• Widespread, pervasive impacts to ecosystems, people, settlements, and infrastructure have resulted from observed increases in the frequency and intensity of climate and weather extremes, including hot extremes on land and in the ocean, heavy precipitation events, drought, and fire weather  
  • Climate change has caused substantial damages, and increasingly irreversible losses, in terrestrial, freshwater and coastal and open ocean marine ecosystems  
  • Climate change including increases in frequency and intensity of extremes have reduced food and water security, hindering efforts to meet Sustainable Development Goals  
  • Climate change has adversely affected physical health of people globally and mental health of people in the assessed regions. Climate change impacts on health are mediated through natural and human systems, including economic and social conditions and disruptions. In all regions extreme heat events have resulted in human mortality and morbidity  
  • In urban settings, observed climate change has caused impacts on human health, livelihoods and key infrastructure. Multiple climate and non-climate hazards impact cities, settlements and infrastructure and sometimes coincide, magnifying damage. Hot extremes including heatwaves have intensified in cities, where they have also aggravated air pollution events and limited functioning of key infrastructure.

 

4. Future Adaptation Options and their Feasibility 

While model-based assessments of the impacts of overshoot pathways are limited, observations and current understanding of processes permit assessment of impacts from overshoot. Additional warming, e.g., above 1.5°C during an overshoot period this century, will result in irreversible impacts on certain ecosystems with low resilience, such as polar, mountain, and coastal ecosystems, impacted by ice-sheet, glacier melt, or by accelerating and higher committed sea level rise. Risks to human systems will increase, including those to infrastructure, low-lying coastal settlements, some ecosystem-based adaptation measures, and associated livelihoods, cultural and spiritual values. 

Within energy system transitions, the most feasible adaptation options support infrastructure resilience, reliable power systems and efficient water use for existing and new energy generation systems. Energy generation diversification, including with renewable energy resources and generation that can be decentralized depending on context (e.g., wind, solar, small scale hydroelectric) and demand side management (e.g., energy storage, and energy efficiency improvements) can reduce vulnerabilities to climate change, especially in rural populations. Climate responsive energy markets, updated design standards on energy assets according to current and projected climate change, smart-grid technologies, robust transmission systems and improved capacity to respond to supply deficits have high feasibility in the medium- to long-term, with mitigation co-benefits.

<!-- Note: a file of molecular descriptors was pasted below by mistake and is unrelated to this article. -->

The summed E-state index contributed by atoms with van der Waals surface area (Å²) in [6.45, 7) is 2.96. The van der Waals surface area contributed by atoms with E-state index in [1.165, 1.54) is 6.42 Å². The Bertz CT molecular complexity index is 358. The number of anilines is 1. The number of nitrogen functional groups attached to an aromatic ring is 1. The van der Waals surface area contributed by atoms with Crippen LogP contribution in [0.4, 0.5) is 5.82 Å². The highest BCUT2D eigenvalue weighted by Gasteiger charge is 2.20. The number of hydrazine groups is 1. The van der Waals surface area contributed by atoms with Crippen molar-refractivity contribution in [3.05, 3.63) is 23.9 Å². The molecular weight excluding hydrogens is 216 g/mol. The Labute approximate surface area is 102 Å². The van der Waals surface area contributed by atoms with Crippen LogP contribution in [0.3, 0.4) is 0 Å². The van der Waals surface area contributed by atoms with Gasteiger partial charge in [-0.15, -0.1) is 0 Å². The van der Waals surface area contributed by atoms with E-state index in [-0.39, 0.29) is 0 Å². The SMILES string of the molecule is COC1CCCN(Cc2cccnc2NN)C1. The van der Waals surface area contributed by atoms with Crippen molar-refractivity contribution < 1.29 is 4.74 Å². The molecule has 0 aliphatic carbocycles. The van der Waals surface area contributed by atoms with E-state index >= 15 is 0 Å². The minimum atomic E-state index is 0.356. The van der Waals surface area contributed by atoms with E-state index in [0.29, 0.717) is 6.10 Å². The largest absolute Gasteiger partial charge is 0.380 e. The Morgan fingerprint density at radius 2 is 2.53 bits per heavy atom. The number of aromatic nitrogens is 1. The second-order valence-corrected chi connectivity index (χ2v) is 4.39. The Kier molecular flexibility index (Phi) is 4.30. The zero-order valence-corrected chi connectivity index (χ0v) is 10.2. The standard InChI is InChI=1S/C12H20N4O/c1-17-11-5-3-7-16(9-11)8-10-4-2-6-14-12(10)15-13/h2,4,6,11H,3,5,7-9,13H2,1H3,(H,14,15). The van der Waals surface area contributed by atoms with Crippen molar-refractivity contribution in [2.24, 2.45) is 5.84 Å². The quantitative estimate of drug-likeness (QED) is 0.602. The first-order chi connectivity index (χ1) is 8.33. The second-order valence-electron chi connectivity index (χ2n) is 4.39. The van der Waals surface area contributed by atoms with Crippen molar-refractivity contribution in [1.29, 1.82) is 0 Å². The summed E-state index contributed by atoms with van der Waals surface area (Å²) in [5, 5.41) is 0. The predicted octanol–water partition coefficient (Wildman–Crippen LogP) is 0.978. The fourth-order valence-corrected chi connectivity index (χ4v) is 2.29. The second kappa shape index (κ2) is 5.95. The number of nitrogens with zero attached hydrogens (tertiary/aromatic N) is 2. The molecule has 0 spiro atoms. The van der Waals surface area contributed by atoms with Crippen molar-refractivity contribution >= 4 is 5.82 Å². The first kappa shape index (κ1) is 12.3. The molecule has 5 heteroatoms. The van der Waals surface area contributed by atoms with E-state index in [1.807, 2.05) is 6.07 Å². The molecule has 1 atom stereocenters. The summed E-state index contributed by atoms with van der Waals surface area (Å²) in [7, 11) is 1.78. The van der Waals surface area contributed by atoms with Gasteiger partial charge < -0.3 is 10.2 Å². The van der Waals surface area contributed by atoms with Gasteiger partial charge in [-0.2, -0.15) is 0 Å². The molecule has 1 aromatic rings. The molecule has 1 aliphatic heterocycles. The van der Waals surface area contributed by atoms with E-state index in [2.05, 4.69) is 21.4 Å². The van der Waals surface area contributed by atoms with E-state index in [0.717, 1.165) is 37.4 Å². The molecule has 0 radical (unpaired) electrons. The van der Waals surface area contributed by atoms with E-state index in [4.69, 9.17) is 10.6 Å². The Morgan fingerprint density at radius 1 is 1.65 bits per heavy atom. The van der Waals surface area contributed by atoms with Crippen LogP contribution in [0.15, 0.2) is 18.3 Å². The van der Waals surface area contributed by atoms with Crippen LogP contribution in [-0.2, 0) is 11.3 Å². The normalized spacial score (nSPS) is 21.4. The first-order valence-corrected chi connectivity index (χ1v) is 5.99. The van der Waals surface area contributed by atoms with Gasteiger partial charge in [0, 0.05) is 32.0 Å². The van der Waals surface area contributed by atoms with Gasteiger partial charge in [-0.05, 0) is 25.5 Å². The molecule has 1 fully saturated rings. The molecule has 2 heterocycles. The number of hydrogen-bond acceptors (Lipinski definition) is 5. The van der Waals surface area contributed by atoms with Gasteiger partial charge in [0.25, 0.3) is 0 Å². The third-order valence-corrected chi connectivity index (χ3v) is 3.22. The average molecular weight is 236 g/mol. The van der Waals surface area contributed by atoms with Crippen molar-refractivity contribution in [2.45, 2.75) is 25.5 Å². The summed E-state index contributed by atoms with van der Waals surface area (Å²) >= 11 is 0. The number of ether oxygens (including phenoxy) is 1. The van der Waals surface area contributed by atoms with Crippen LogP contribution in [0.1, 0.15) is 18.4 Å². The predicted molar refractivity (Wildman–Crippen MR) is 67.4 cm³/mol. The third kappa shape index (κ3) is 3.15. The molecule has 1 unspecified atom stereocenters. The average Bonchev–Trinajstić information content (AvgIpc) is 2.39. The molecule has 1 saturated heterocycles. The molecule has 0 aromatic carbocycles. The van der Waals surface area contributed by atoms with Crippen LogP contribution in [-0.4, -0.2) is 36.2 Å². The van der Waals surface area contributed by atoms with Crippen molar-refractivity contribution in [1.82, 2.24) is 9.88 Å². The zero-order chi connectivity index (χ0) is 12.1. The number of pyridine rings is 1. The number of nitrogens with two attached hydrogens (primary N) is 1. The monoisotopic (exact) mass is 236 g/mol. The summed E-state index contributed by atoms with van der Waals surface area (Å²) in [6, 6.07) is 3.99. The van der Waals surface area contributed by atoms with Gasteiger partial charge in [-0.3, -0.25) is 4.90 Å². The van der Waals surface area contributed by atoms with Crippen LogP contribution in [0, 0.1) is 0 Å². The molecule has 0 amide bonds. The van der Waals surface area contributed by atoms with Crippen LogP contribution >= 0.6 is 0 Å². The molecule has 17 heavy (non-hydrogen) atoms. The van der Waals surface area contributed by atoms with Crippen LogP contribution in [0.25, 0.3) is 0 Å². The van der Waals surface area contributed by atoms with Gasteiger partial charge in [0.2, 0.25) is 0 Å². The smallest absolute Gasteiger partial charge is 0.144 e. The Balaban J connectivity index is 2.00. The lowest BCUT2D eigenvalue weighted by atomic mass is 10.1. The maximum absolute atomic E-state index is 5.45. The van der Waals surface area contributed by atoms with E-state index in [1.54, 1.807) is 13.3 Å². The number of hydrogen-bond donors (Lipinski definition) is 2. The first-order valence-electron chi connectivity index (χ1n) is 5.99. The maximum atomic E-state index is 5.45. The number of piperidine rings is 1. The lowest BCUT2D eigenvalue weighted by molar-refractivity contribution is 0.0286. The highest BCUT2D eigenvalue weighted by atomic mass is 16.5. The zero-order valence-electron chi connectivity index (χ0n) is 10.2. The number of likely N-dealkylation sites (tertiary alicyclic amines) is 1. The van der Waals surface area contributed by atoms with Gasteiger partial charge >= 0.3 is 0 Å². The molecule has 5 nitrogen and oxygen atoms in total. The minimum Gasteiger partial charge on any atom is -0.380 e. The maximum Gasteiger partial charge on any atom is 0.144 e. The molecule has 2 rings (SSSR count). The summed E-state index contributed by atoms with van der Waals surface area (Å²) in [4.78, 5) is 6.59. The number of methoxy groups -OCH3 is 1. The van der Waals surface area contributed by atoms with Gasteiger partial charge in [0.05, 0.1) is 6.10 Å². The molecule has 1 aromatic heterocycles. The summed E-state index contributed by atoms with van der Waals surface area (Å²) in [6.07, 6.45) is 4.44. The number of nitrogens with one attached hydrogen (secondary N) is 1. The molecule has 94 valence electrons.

If you are a homeowner and would like to make your own energy assessment about your property, the amount of energy you are consuming and how you can help the planet with the implementation of energy generation diversification with renewable energy click here to be contacted by an energy professional and help adapting our society towards a more sustainable and responsible human race.

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Diego and Jennifer, lead a team of solar experts with +7 years experience in over 22 different states in America. We would love to help you switch to solar the right way!

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Get a professional and honest solar quote

Diego and Jennifer, lead a team of solar experts with +7 years experience in over 22 different states in America. We would love to help you switch to solar the right way!

Get a professional and honest solar quote

Diego and Jennifer, lead a team of solar experts with +7 years experience in over 22 different states in America. We would love to help you switch to solar the right way!